precision{{"DELL PRECISION 7520<br/>internal 512 GB NVME<br/>(Fedora/POP!_OS, btrfs, LUKS)<br/>@Home"}}
precision_sda[["Internal 512 GB SSD<br/>(btrfs, LUKS)<br/>@Home"]]
honor{{"HONOR MAGICBOOK PRO LAPTOP<br/>internal 256GB SSD<br/>(Windows, NTFS, Bitlocker)<br/>@Parents"}}

simba[("LENOVO SR655 SERVER (POP!_OS)<br/>System: 2x internal 128 GB SDD (Hardware-RAID1, btrfs)<br/>Docker: 2x internal 4 TB HDD (Hardware-RAID1, LUKS, btrfs)<br/>Scratch: internal 2 TB NVME (ext4)<br/>Server Rack @Work")]
simba_2[["2x Internal 4 TB HDD<br/>(Hardware-RAID1, LUKS, btrfs)<br/>Server Rack @Work"]]
fifei[("UBUNTU VPS<br/>System: internal 100GB HDD (btrfs)<br/>Backup: 40 TB HDD (LUKS, ext4)<br/>Datacenter @Frankfurt")]
git[("GitHub & Gitlab<br/>Repositories")]

T5_home[["External 1 TB SSD<br/>(encrypted APFS)<br/>@Home (Docking Station)"]]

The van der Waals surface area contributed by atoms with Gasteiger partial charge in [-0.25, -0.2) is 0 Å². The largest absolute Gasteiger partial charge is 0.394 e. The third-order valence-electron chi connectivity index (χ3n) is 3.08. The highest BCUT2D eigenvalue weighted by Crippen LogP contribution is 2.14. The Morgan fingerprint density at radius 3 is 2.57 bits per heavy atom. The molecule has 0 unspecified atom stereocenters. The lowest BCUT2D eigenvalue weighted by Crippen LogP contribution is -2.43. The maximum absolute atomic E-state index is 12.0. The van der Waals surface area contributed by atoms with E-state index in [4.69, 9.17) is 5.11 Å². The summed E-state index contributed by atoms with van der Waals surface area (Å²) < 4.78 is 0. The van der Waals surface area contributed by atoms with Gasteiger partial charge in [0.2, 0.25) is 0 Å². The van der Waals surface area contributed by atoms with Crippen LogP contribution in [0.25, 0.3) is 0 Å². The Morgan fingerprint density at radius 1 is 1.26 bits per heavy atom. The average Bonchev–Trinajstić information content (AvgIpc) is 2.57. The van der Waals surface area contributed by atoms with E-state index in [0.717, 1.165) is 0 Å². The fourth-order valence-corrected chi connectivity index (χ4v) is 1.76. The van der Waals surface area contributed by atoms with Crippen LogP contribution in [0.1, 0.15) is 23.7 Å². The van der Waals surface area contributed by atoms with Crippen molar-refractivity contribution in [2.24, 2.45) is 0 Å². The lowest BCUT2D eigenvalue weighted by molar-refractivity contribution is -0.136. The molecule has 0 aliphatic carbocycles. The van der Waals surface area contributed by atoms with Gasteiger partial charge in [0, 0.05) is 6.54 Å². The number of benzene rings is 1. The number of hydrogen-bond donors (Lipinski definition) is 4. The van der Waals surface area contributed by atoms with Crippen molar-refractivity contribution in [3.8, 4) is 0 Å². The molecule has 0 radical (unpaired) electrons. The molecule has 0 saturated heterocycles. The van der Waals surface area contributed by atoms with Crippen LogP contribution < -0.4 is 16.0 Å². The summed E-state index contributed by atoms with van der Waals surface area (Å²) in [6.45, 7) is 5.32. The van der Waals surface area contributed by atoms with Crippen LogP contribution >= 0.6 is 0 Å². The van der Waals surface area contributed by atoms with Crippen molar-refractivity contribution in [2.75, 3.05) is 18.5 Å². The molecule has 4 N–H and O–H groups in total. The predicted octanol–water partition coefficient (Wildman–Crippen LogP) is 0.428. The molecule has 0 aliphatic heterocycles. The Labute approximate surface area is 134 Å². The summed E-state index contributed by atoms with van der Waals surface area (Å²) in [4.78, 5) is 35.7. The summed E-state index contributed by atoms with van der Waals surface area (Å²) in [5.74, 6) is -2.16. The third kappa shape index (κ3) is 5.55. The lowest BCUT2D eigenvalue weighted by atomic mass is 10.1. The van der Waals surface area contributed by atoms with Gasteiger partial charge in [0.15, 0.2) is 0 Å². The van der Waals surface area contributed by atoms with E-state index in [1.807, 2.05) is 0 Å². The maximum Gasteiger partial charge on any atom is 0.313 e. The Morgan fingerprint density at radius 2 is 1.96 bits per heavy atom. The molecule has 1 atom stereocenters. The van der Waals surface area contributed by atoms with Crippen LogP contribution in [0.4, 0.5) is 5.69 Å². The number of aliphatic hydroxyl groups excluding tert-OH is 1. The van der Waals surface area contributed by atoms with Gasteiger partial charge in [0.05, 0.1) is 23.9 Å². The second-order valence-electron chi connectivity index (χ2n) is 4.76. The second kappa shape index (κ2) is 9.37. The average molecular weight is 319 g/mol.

T5_office[["External 1 TB SSD<br/>(encrypted APFS)<br/>@Office (Docking Station)"]]
T7[["External 1 TB SSD<br/>(exFAT)<br/>@Home"]]
porsche[["External 2 TB HDD<br/>(exFAT)<br/>@Parents"]]
cnmemory[["External 1.5 TB HDD<br/>(exFAT)<br/>@Office"]]

T5_office ---|"Time Machine<br/>(hourly snapshots)"| macbook
T5_home ---|"Time Machine<br/>(hourly snapshots)"| macbook
macbook ----|"Nextcloud<br/>(sync)"| simba
macbook ---|"Time Machine<br/>(hourly snapshots)"| macbook

simba ---|"BTRBK Snapshots<br/>Docker + System<br/>(hourly btrfs snapshots)"| simba
simba_2 ---|"BTRBK Backup<br/>Docker + System<br/>(hourly btrfs send/receive)"| simba
cnmemory ---|"restic Backup<br/>Docker<br/>(monthly snapshots)"| simba
simba ----|"restic Backup<br/>Docker<br/>(daily snapshots)"| fifei

xps ----|"Nextcloud<br/>(sync)"| simba
T7 ---|"restic Backup<br/>User Files<br/>(weekly snapshots)"| xps
porsche ---|"restic Backup<br/>User Files<br/>(quarterly snapshots)"| xps